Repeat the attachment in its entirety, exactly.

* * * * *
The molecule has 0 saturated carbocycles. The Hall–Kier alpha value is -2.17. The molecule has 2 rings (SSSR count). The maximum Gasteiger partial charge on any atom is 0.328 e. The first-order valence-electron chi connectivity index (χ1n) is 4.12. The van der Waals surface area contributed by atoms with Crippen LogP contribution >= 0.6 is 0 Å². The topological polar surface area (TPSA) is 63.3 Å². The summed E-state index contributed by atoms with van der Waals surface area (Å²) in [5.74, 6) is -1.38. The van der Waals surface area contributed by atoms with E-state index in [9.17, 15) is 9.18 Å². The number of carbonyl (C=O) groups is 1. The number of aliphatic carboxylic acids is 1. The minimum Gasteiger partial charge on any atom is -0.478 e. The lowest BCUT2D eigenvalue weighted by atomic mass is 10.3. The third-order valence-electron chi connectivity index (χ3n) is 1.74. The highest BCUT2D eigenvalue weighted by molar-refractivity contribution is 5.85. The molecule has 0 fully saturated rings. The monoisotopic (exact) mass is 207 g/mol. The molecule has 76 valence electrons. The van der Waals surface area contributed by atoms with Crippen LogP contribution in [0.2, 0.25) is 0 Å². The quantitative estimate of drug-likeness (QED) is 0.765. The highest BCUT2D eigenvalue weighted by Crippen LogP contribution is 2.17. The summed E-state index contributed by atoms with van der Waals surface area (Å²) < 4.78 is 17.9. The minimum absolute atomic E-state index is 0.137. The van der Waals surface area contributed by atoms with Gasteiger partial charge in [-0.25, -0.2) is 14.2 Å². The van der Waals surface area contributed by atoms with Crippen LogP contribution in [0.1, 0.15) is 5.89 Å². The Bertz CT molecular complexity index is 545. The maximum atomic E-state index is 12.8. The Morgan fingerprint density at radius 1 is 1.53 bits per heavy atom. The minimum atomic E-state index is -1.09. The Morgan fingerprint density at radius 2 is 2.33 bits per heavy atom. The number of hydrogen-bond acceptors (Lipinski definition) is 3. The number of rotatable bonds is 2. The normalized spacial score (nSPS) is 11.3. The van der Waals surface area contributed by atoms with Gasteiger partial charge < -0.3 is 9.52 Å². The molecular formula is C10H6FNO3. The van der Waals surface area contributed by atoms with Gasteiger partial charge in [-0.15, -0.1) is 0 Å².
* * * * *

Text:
The molecule has 0 saturated carbocycles. The Hall–Kier alpha value is -2.17. The molecule has 2 rings (SSSR count). The maximum Gasteiger partial charge on any atom is 0.328 e. The first-order valence-electron chi connectivity index (χ1n) is 4.12. The van der Waals surface area contributed by atoms with Crippen LogP contribution >= 0.6 is 0 Å². The topological polar surface area (TPSA) is 63.3 Å². The summed E-state index contributed by atoms with van der Waals surface area (Å²) in [5.74, 6) is -1.38. The van der Waals surface area contributed by atoms with E-state index in [9.17, 15) is 9.18 Å². The number of carbonyl (C=O) groups is 1. The number of aliphatic carboxylic acids is 1. The minimum Gasteiger partial charge on any atom is -0.478 e. The lowest BCUT2D eigenvalue weighted by atomic mass is 10.3. The third-order valence-electron chi connectivity index (χ3n) is 1.74. The highest BCUT2D eigenvalue weighted by molar-refractivity contribution is 5.85. The molecule has 0 fully saturated rings. The monoisotopic (exact) mass is 207 g/mol. The molecule has 76 valence electrons. The van der Waals surface area contributed by atoms with Crippen LogP contribution in [0.2, 0.25) is 0 Å². The quantitative estimate of drug-likeness (QED) is 0.765. The highest BCUT2D eigenvalue weighted by Crippen LogP contribution is 2.17. The summed E-state index contributed by atoms with van der Waals surface area (Å²) < 4.78 is 17.9. The minimum absolute atomic E-state index is 0.137. The van der Waals surface area contributed by atoms with Gasteiger partial charge in [-0.25, -0.2) is 14.2 Å². The van der Waals surface area contributed by atoms with Crippen LogP contribution in [0.1, 0.15) is 5.89 Å². The Bertz CT molecular complexity index is 545. The maximum atomic E-state index is 12.8. The Morgan fingerprint density at radius 1 is 1.53 bits per heavy atom. The minimum atomic E-state index is -1.09. The Morgan fingerprint density at radius 2 is 2.33 bits per heavy atom. The number of hydrogen-bond acceptors (Lipinski definition) is 3. The number of rotatable bonds is 2. The normalized spacial score (nSPS) is 11.3. The van der Waals surface area contributed by atoms with Gasteiger partial charge < -0.3 is 9.52 Å². The molecular formula is C10H6FNO3. The van der Waals surface area contributed by atoms with Gasteiger partial charge in [-0.15, -0.1) is 0 Å².